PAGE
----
Keeping Control In Difficult Times
Life is not calm and steady all day, every day: there will be times when issues come along that will put you under pressure, make you question your beliefs and values and which will completely challenge you.
All guaranteed to make you lose your control but to do so shows weakness and makes those around you look at you in a different light – ultimately nobody has respect for someone who loses their control under pressure, especially so in a managerial or responsible role.
So, what can you do to keep control when the pressure is on?
The following pointers will help you:
- Be very clear about your own agenda: do not get swayed or diverted into a path that you would not naturally opt to take.
- Allow yourself time to think: pressure and stress create the temptation to react instinctively and potentially make a decision, or a reaction, that later you then regret. Keep it calm!
- Manage the information that is coming in: think about what is happening and put it into some solid context. On a broader approach make sure that you manage your Inbox so that pressure from unanswered email is not a contributory factor here!
- Plan ahead: nothing creates a loss of control like being unprepared for a situation that you could reasonably have foreseen taking place. This is a major cause of stress and anxiety yet it can be tamed relatively quickly and easily.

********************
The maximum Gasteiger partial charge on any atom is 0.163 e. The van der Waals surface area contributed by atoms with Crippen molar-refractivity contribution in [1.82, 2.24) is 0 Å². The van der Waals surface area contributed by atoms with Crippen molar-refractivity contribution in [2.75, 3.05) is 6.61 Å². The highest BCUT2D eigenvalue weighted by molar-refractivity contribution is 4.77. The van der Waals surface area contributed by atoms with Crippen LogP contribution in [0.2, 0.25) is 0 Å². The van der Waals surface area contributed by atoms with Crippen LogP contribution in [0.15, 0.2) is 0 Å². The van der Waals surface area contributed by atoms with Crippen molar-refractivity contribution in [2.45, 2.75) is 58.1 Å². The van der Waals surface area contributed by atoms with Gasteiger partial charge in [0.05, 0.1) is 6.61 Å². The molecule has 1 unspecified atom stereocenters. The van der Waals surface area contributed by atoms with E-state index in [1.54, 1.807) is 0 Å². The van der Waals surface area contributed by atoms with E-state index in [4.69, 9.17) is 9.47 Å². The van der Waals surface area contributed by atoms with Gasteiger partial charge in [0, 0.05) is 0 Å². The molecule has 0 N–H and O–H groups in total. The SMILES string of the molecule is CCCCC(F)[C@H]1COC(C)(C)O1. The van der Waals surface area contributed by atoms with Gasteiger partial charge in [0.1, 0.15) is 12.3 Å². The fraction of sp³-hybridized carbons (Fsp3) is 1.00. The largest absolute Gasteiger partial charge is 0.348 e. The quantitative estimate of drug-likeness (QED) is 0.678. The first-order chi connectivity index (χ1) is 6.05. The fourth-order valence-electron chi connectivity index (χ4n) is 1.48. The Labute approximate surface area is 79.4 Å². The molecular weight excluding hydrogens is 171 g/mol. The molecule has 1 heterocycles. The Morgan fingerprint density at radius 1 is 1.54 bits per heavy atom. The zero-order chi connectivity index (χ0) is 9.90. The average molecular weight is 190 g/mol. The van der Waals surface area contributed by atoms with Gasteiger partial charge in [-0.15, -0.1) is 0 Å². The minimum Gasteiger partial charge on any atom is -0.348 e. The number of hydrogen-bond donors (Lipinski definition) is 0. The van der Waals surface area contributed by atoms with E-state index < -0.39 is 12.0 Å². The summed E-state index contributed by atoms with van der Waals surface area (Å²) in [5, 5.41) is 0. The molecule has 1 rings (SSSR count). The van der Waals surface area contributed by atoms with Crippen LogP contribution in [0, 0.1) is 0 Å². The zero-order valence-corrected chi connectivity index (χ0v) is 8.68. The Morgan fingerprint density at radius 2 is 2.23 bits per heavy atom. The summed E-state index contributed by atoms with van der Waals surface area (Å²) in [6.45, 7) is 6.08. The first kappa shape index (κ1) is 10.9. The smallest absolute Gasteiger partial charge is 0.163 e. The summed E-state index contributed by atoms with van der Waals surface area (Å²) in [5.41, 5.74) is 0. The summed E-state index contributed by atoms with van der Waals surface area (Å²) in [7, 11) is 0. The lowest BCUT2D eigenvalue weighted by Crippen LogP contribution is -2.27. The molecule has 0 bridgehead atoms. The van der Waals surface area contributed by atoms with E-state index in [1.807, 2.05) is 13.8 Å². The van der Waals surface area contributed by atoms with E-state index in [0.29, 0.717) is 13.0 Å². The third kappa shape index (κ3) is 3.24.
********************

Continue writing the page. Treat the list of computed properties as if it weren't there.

- Find out what makes other people tick, what their agendas are and what they consider to be important: the more you know about those around you the easier it is to keep control as you now have the ability to appreciate what messages and pressures are coming your way.
- Be flexible in what you are trying to achieve: your chances of success are very limited if your approach is too rigid and you only have one path towards your objective. Think about how you might use compromise to get the outcome that you want.
- Take time and think through issues before you react: a hasty response that is ill-conceived and unplanned will only get a reaction which then serves to increase the risk that you will lose control going forward.
- Prepare for the best but expect the worst: thinking that things will always work out perfectly in your favour is naïve and will only serve to make you angry and experience loss of control when a crisis lands. Thinking carefully about the worst outcomes means that you have recognised the possibility and should know how to manage this. Celebrate the best when it happens.
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